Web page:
Catholic perspective on marriage teachings


#1

I'm having a lot of trouble understanding the whole marriage shabog having to do with "submitting," "obedience," "leadership," "head of the wife," etc. No amount of reading has helped me understand this.

Here's the various answers I usually receive when trying to understand this:

  1. A wife has to submit to her husband the way the Church submits to Christ. Obviously if Christ tells us abortion is wrong, we obey by not supporting that or doing that in any way. However, does that mean if a husband gives his wife a directive the way God would give us one, the wife has to follow it without question the way the Church would follow without question?

  2. A husband is "the boss."

  3. An obedient wife is "lower" in the hierarchy of marriage.

  4. Submission only works in one direction in a marriage-- the husband never submits to his wife. He's only supposed to love her.

  5. A husband is a "leader," and a wife is a "follower," meaning a wife is not allowed to exhibit leadership skills in the home or in marriage.

Correct or not? And please, use real examples. None of this theological word mincing is helping me understand this. By the way, all of the listed are answers that I have received from a Protestant perspective, because I haven't really been able to get answers from a Catholic perspective.


#2

I hope this was helpful!


#3

Yes, actually your responses were quite helpful! It's interesting to see how so many interpretations can leave love out of the equation, and render submission as blind obedience. At least, that is the impression I had received for a long time about this issue. Try being 18 and understanding what this means:rolleyes: I'm not sure if you really can at times.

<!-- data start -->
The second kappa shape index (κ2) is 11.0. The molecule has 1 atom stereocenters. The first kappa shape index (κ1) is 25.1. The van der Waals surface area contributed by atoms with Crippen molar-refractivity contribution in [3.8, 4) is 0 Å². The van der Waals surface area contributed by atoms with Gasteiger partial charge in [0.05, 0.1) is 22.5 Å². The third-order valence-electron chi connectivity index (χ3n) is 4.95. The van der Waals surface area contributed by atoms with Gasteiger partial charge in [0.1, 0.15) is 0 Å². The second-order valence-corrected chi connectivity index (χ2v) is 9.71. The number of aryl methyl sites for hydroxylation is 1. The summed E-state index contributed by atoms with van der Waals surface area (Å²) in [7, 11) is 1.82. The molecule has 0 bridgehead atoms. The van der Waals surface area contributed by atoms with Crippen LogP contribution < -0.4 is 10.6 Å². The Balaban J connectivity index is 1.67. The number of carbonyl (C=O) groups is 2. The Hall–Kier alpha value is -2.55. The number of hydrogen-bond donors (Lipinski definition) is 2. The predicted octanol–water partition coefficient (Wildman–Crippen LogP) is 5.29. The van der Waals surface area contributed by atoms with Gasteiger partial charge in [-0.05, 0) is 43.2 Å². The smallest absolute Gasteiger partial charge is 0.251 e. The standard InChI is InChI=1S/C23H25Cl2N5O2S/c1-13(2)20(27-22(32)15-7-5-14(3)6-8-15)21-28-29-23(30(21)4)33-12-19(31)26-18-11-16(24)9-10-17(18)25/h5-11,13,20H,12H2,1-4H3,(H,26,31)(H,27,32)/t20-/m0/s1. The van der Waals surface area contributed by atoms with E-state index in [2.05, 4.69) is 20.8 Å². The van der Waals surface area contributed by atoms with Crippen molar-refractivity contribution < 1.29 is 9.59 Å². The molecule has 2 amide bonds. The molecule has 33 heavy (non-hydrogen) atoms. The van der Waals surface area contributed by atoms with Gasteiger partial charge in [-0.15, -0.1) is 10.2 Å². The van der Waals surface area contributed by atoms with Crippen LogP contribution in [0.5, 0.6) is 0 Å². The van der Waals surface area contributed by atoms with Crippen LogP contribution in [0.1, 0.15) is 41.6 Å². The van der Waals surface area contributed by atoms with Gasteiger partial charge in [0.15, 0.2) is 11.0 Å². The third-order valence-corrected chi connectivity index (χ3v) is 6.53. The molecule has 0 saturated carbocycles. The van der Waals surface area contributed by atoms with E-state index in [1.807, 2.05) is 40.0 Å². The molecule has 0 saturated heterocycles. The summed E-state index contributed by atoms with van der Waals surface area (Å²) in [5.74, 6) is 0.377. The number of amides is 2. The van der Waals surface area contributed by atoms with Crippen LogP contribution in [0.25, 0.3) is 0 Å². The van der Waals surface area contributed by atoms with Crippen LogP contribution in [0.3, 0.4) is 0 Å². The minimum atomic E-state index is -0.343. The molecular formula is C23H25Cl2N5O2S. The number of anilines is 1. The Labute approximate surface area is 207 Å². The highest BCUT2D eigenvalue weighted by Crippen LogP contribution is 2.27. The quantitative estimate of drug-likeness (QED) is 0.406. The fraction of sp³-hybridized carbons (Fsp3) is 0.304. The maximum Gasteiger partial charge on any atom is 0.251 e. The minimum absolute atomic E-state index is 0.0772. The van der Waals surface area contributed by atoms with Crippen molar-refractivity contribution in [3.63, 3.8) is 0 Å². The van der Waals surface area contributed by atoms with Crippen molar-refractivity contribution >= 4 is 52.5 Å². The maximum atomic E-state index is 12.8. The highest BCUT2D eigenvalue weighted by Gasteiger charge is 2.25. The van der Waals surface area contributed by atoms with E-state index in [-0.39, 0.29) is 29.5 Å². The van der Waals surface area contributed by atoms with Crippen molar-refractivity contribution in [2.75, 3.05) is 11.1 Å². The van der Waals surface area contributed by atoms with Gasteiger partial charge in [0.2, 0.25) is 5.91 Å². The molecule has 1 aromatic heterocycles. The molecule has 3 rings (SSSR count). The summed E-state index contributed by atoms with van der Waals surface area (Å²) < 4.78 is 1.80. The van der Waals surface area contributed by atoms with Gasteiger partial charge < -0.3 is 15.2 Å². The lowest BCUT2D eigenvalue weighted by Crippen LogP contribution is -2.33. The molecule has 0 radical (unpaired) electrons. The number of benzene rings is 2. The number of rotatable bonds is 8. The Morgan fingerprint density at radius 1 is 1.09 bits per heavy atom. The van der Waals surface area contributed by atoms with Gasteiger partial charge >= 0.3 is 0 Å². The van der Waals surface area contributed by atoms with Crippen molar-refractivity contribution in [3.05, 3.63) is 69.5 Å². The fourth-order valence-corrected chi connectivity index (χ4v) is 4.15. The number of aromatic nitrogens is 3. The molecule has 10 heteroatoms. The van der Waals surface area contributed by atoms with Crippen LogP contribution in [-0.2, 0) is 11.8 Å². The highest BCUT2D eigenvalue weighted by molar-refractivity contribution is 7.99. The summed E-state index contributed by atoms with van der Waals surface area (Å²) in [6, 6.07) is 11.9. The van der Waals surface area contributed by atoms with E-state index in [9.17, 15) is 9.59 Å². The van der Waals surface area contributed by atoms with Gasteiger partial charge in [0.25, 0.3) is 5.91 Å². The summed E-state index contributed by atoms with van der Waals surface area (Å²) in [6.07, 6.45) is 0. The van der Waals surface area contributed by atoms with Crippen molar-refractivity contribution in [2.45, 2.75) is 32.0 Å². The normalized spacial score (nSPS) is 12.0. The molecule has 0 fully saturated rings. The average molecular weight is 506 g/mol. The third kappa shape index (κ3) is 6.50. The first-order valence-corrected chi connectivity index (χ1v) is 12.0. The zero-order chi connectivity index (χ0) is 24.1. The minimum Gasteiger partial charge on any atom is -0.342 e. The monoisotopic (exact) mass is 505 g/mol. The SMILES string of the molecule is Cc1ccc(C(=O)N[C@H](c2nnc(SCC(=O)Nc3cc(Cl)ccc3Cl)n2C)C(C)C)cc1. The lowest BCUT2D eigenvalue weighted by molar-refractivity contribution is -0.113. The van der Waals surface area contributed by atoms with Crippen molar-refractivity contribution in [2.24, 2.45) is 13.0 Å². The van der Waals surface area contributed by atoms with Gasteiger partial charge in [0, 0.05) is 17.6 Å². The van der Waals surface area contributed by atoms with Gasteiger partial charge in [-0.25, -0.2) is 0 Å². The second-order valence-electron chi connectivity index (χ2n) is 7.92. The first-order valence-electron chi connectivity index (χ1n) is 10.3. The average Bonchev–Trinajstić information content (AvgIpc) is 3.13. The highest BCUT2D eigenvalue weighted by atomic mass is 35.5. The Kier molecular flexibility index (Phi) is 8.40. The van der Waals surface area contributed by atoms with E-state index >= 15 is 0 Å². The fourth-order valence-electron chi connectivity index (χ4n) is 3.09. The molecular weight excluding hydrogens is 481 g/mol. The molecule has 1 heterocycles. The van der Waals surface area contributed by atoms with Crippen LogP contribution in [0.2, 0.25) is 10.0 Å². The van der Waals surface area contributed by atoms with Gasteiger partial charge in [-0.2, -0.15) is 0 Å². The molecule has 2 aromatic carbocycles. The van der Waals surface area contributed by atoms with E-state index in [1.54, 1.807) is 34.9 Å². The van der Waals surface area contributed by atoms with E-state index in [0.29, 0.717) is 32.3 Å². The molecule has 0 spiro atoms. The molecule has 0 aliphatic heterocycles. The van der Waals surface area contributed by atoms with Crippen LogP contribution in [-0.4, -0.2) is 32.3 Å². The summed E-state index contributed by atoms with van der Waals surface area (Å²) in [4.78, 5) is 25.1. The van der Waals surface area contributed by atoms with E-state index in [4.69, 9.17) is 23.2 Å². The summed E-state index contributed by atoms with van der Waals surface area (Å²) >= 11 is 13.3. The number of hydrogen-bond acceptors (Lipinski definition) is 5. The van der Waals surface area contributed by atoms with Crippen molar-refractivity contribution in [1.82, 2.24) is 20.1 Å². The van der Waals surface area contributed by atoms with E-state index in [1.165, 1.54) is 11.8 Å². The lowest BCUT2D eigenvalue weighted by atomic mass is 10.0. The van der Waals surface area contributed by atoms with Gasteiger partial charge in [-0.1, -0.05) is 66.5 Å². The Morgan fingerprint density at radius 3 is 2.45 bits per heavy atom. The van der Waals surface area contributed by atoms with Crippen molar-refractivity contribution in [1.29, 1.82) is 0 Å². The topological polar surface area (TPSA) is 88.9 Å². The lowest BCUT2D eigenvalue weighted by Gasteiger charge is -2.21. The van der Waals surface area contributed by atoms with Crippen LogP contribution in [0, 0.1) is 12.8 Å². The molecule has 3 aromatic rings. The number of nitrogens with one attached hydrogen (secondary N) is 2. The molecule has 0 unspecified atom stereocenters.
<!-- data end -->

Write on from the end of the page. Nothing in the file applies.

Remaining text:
I'd be interested to see what others have to say. Many Protestant interpretations put submission to one's husband as following orders, even when the orders can be brainless in direction or even hurtful. One area is with sex-- I have heard Protestant women on other Christian websites argue that their feelings and their physical state of being come secondary to their husbands' desires:(


#4

[quote="spunjalebi, post:3, topic:216936"]
Yes, actually your responses were quite helpful! It's interesting to see how so many interpretations can leave love out of the equation, and render submission as blind obedience. At least, that is the impression I had received for a long time about this issue. Try being 18 and understanding what this means:rolleyes: I'm not sure if you really can at times.

[/quote]

I have heard some similar ideas before in protestant circles and sadly, some Catholic ones but it isn't correct. Takers is right. Marriage is a partnership. My husband does not lord over me and neither do I lord over him. We work together. He is still the head of the household but all our decisions are jointly made for the most part.